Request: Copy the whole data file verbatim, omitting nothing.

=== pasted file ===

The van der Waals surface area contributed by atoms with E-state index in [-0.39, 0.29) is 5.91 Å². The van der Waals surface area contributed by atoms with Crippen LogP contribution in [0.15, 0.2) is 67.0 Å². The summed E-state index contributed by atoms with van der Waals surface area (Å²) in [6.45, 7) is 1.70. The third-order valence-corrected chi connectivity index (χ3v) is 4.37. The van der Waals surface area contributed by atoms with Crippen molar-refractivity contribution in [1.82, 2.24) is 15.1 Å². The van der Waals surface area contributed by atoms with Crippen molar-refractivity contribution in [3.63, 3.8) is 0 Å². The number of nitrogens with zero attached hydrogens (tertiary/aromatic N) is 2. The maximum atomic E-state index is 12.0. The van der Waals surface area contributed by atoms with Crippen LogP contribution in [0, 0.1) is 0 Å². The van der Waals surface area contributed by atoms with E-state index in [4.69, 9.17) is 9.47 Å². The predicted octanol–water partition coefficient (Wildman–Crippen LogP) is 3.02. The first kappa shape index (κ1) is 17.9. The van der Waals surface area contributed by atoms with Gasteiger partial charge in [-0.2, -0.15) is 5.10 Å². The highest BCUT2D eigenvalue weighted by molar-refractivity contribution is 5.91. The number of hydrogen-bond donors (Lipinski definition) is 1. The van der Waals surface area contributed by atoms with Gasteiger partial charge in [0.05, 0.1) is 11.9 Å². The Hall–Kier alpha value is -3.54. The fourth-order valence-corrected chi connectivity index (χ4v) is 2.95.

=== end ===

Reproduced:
The van der Waals surface area contributed by atoms with E-state index in [-0.39, 0.29) is 5.91 Å². The van der Waals surface area contributed by atoms with Crippen LogP contribution in [0.15, 0.2) is 67.0 Å². The summed E-state index contributed by atoms with van der Waals surface area (Å²) in [6.45, 7) is 1.70. The third-order valence-corrected chi connectivity index (χ3v) is 4.37. The van der Waals surface area contributed by atoms with Crippen molar-refractivity contribution in [1.82, 2.24) is 15.1 Å². The van der Waals surface area contributed by atoms with Crippen molar-refractivity contribution in [3.63, 3.8) is 0 Å². The number of nitrogens with zero attached hydrogens (tertiary/aromatic N) is 2. The maximum atomic E-state index is 12.0. The van der Waals surface area contributed by atoms with Crippen LogP contribution in [0, 0.1) is 0 Å². The van der Waals surface area contributed by atoms with E-state index in [4.69, 9.17) is 9.47 Å². The predicted octanol–water partition coefficient (Wildman–Crippen LogP) is 3.02. The first kappa shape index (κ1) is 17.9. The van der Waals surface area contributed by atoms with Gasteiger partial charge in [-0.2, -0.15) is 5.10 Å². The highest BCUT2D eigenvalue weighted by molar-refractivity contribution is 5.91. The number of hydrogen-bond donors (Lipinski definition) is 1. The van der Waals surface area contributed by atoms with Gasteiger partial charge in [0.05, 0.1) is 11.9 Å². The Hall–Kier alpha value is -3.54. The fourth-order valence-corrected chi connectivity index (χ4v) is 2.95.